There I first heard what Sir John Cook, the King's Secretary, had suggested against me to the Lord Treasurer'41. It is therefore evident that Laud had much to thank Buckingham for during the early years of Charles reign, as he was clearly the driving force behind Laud's initial rise to prominence, as well as a solid ally against his enemies. Undoubtedly, a strong bond existed between the two men for Buckingham to go to such lengths to assist Laud. As Laud owed much to Buckingham's influence, it is unsurprising that he refers to him in terms of great affection in the diary, demonstrating his loyalty by describing himself as being truly the Dukes man; 'on all accounts I am bound forever to honour [him]'. However, it has been suggested that there was more to this friendship than meets the eye; Laud, as Buckingham's confessor, could not have been unaware with of the nature of the favourite's relations with James, and it is rather surprising that his homosexuality was not more disturbing to Laud. When Prynne appropriated the diary in 1643, he was quick to seize upon the entry recorded on the 21st August 1625, in which Laud wrote, 'that night in my sleep, it seemed to me that the Duke of Buckingham came into bed to me; where he behaved himself with great kindness towards me'42. When the dream was published in Prynne's 'Breviate of the Life of William Laud' in 1644, Prynne argued that the passage hinted at 'certainly some deep mystery of iniquity fit to be concealed', and suggested that Laud was guilty of 'uncleanness'43, a sentiment which is supported by Carlton, who agues that despite Laud's protestation that 'there was never fasn'd upon me the last suspicion of this sin in all my life', the diary does not wholly support his assertions of innocence.44 Indeed certain entries, such as that of June 1622, in which Laud described the particulars of Buckingham's friendship as being 'not for paper' could be seen an ...read more.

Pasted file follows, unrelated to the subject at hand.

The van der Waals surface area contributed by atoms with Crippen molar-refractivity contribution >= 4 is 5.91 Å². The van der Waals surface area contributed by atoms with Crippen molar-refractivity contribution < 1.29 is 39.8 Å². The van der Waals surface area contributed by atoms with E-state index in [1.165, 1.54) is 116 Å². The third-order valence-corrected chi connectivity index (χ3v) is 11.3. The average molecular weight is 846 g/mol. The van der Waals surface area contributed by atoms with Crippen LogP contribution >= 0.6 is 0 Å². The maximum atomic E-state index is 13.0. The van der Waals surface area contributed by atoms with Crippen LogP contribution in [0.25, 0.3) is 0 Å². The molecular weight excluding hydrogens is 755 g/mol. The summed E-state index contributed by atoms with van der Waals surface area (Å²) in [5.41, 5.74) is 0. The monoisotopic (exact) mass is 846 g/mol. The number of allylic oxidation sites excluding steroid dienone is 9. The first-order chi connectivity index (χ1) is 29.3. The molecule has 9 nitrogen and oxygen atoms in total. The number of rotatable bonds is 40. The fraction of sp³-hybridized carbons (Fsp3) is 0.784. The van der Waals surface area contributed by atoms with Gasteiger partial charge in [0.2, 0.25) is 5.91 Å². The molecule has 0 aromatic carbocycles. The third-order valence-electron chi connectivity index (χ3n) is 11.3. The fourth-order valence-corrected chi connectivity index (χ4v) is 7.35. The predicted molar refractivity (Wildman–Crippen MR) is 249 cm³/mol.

The relationship is unmatched in the diary. The diary is also valuable in illustrating the friendship between Laud and Charles as despite many historians assertions that the two were not close, certain entries, show that this was not the case, the prime example being Laud's record of his honour at being permitted to see the newborn Charles II less than an hour after his birth; one could not find such strong evidence from another source. Arguably the diary's greatest use is in giving the reader a unique insight into Laud's mind, as although he does not often write in great detail, the numerous dreams that he records are highly symbolic, and clearly show the worries which Laud was most concerned with, including his severity of his ill health, his belief that Williams and his other political enemies were out to destroy him and his fate if Charles were to cast him aside. Though Trevor-Roper has suggested that Laud was 'one of those public figures without private lives'81, the diary does much to explain his failure as a public figure; clearly Laud was highly insecure, and though it can be assumed that his fears were most strongly expressed at night, the characteristics which are depicted in his dreams merely underscore his waking thoughts, which goes a long way in explaining why many found Laud so difficult to get along with. In light of these fears, it is noteworthy that he never turned away from his religious aims, especially as their negative public consequences caused him such grief, which shows true fervency in his beliefs, and even a certain arrogance in that he was clearly so convinced that he was in the right. Overall the diary is a difficult text to decipher as Laud varies in the detail with which he writes each entry. Conclusions based on the text are often tentative as it is evident that Laud intended the diary for personal use, and guarded it against ill use by others through minimal description and expression of opinion. ...read more.